The upshift in interest rates brought about a new set of return-risk asset class opportunities. Real estate investment trusts (REITs) were hit hard by rising interest rates. Regular U.S. REITs dropped by about 9% in May-June, and mortgage REITs sold off by 20%. Is the selloff justified by higher interest rates, or is this a buying opportunity?
ETFs that invest in diversified portfolios of REITs are efficient instruments for investing in this asset class. U.S. REIT index ETFs invest in an index of "traditional" REITs, which in turn invest in diversified U.S. real estate (including residential, commercial, and industrial properties). By far the largest among them is the Vanguard REIT Index, with $36 billion in assets. It is also the most cost-effective, with an expense ratio of only 0.10%. Other index ETFs of this type are iShares's IYR and SPDR's Wilshire ETF (NYSEARCA:RWR).
Whether the selloff in REITs is justified depends largely on how the shift in rates will affect the real estate market. The average 30-year mortgage rate just jumped to 4.46% last week from 3.93%, the biggest one-week increase since 1987. Housing prices rose again in May, and pending home sales increased 6.7% to the highest level since December 2006 - but this was likely a result of people rushing to buy before mortgage rates rose. However, in the 4.4% range, the 30-year mortgage rate will be close to average over 2010-2011, while the real estate market is clearly stronger than it was in that period (see chart below). It seems that higher rates will simply balance the housing market, which is becoming overheated.
Specialty REITs, also known as "narrow REITs" (or NAREITs), include mortgage REITs that invest in mortgages instead of real estate. To achieve higher yield, mortgage REITs finance a portion of their investments by debt in addition to equity. The largest ETF based on mortgage REITs is the iShares FTSE NAREIT Mortgage Index , with nearly $1 billion in assets. Because mortgage REITs are long duration, they were hit especially hard by the upturn in interest rates. REM dropped by 20% to $12.7, the level of the previous significant drop in 2011. At this price and using 12-month historical dividends, dividend yield is a whopping 14%. REM's dividend has been rising since 2010, but as for any REIT, it varies.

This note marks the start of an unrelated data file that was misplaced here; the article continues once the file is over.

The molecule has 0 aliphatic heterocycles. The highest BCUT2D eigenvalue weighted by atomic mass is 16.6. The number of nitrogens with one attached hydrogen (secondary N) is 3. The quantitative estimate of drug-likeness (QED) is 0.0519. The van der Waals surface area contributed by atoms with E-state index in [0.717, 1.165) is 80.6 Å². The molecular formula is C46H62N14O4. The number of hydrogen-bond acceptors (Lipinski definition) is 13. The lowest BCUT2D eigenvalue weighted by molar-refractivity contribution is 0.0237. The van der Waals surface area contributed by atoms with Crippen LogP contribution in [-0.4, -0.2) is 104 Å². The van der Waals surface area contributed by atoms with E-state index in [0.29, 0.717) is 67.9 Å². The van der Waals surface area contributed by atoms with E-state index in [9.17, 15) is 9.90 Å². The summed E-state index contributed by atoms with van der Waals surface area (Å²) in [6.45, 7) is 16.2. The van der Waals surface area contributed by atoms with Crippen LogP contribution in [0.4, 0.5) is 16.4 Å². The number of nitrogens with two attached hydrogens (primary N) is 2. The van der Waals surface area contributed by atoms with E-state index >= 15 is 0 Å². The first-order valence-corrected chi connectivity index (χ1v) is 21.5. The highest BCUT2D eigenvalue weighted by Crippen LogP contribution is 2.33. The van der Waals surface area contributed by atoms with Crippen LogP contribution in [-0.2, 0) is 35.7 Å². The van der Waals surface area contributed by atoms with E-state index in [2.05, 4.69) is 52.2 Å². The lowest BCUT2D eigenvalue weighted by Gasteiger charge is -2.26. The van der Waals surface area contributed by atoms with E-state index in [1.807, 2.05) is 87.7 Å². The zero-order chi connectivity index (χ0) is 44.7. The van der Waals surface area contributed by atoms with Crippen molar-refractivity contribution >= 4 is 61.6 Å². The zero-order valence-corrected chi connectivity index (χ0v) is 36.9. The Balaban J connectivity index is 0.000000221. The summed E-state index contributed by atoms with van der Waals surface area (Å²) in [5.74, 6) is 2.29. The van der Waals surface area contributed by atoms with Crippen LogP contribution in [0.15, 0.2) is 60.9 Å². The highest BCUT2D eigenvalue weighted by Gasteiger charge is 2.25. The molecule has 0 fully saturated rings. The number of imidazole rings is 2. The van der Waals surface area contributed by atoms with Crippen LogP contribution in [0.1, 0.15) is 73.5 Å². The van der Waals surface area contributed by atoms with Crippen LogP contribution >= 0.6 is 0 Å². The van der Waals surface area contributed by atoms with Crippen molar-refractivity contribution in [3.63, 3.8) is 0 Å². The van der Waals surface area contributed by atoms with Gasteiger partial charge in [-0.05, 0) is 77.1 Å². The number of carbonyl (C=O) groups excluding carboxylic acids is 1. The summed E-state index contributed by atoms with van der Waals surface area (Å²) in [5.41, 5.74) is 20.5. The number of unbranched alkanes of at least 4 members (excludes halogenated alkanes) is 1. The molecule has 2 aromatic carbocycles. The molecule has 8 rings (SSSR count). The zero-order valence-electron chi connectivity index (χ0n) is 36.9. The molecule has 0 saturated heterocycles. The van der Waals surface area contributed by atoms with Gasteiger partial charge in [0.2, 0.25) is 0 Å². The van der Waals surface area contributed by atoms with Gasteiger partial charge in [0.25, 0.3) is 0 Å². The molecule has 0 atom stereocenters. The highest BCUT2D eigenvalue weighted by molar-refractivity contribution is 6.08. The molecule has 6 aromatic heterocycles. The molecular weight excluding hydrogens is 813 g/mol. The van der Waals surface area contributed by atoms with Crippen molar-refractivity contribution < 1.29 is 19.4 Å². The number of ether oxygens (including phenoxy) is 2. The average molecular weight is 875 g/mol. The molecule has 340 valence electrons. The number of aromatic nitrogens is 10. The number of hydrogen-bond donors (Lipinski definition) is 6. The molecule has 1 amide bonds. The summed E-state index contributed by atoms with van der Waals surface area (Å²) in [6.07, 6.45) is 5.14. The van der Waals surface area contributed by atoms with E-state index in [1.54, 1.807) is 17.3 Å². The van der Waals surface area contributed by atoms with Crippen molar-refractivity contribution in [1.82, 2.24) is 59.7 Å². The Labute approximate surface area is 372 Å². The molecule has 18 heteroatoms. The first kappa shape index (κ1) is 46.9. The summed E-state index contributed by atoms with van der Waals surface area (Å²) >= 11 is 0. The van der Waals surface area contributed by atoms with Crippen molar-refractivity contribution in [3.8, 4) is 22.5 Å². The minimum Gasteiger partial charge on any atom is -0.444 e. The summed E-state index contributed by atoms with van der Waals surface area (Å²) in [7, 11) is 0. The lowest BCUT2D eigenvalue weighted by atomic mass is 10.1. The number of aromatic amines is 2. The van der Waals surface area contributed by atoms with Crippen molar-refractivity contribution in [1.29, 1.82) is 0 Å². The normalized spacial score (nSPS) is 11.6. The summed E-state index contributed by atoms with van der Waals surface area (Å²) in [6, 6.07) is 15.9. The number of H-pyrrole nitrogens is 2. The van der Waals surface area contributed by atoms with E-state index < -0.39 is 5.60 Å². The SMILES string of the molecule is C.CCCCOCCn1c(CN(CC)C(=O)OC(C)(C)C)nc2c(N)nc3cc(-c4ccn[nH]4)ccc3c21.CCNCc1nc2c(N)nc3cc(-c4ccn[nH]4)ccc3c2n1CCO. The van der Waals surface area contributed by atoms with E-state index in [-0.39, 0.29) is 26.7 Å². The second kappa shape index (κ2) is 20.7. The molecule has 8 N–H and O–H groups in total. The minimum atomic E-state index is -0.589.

We think that REITs present an excellent buying opportunity at these levels. U.S. REIT index ETFs provide exposure to real estate prices - real estate is now quite healthy, and moderate growth should continue. In this group, we like Vanguard's VNQ due to its extremely low expense ratio, size/liquidity, and yield of 3.7%. The yield is the same as long-term corporate bonds which don't provide the appreciation potential of REITs.
The best return-risk opportunities often lie outside of well-established asset class definitions. We especially like mortgage REITs. With no appreciation potential, they can be viewed as an alternative to fixed income, but with equity-like return. In fact, at 14%, REM's yield surpasses long-term expected return for equities, and is more than double the yields on junk bond ETFs (NYSEARCA:JNK), (NYSEARCA:HYG). Credit risk has improved since the real estate crisis; mortgage delinquencies normalized, and loan-to-value ratios improved due to the rise in housing prices. Interest-rate risk is significant, but investors are being paid very well for taking it.
Disclosure: I am long REM. I wrote this article myself, and it expresses my own opinions. I am not receiving compensation for it. I have no business relationship with any company whose stock is mentioned in this article.